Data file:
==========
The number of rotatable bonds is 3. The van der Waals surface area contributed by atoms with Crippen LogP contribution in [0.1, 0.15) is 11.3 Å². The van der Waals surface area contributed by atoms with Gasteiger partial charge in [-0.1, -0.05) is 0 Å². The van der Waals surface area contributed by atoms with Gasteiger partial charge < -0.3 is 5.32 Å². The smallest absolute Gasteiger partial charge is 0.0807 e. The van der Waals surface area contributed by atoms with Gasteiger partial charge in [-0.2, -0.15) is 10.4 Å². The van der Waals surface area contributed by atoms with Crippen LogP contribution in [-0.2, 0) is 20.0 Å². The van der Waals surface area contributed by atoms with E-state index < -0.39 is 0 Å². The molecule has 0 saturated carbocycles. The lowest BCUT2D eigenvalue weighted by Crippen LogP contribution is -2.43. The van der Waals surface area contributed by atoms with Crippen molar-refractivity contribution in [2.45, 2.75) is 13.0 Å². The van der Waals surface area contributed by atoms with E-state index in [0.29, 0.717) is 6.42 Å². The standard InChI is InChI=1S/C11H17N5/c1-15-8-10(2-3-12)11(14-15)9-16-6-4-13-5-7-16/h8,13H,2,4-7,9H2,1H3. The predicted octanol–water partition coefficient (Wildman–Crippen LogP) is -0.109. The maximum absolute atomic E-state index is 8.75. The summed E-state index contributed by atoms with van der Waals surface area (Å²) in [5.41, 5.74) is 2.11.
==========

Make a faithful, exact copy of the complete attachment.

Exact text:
The number of rotatable bonds is 3. The van der Waals surface area contributed by atoms with Crippen LogP contribution in [0.1, 0.15) is 11.3 Å². The van der Waals surface area contributed by atoms with Gasteiger partial charge in [-0.1, -0.05) is 0 Å². The van der Waals surface area contributed by atoms with Gasteiger partial charge < -0.3 is 5.32 Å². The smallest absolute Gasteiger partial charge is 0.0807 e. The van der Waals surface area contributed by atoms with Gasteiger partial charge in [-0.2, -0.15) is 10.4 Å². The van der Waals surface area contributed by atoms with Crippen LogP contribution in [-0.2, 0) is 20.0 Å². The van der Waals surface area contributed by atoms with E-state index < -0.39 is 0 Å². The molecule has 0 saturated carbocycles. The lowest BCUT2D eigenvalue weighted by Crippen LogP contribution is -2.43. The van der Waals surface area contributed by atoms with Crippen molar-refractivity contribution in [2.45, 2.75) is 13.0 Å². The van der Waals surface area contributed by atoms with E-state index in [0.29, 0.717) is 6.42 Å². The standard InChI is InChI=1S/C11H17N5/c1-15-8-10(2-3-12)11(14-15)9-16-6-4-13-5-7-16/h8,13H,2,4-7,9H2,1H3. The predicted octanol–water partition coefficient (Wildman–Crippen LogP) is -0.109. The maximum absolute atomic E-state index is 8.75. The summed E-state index contributed by atoms with van der Waals surface area (Å²) in [5.41, 5.74) is 2.11.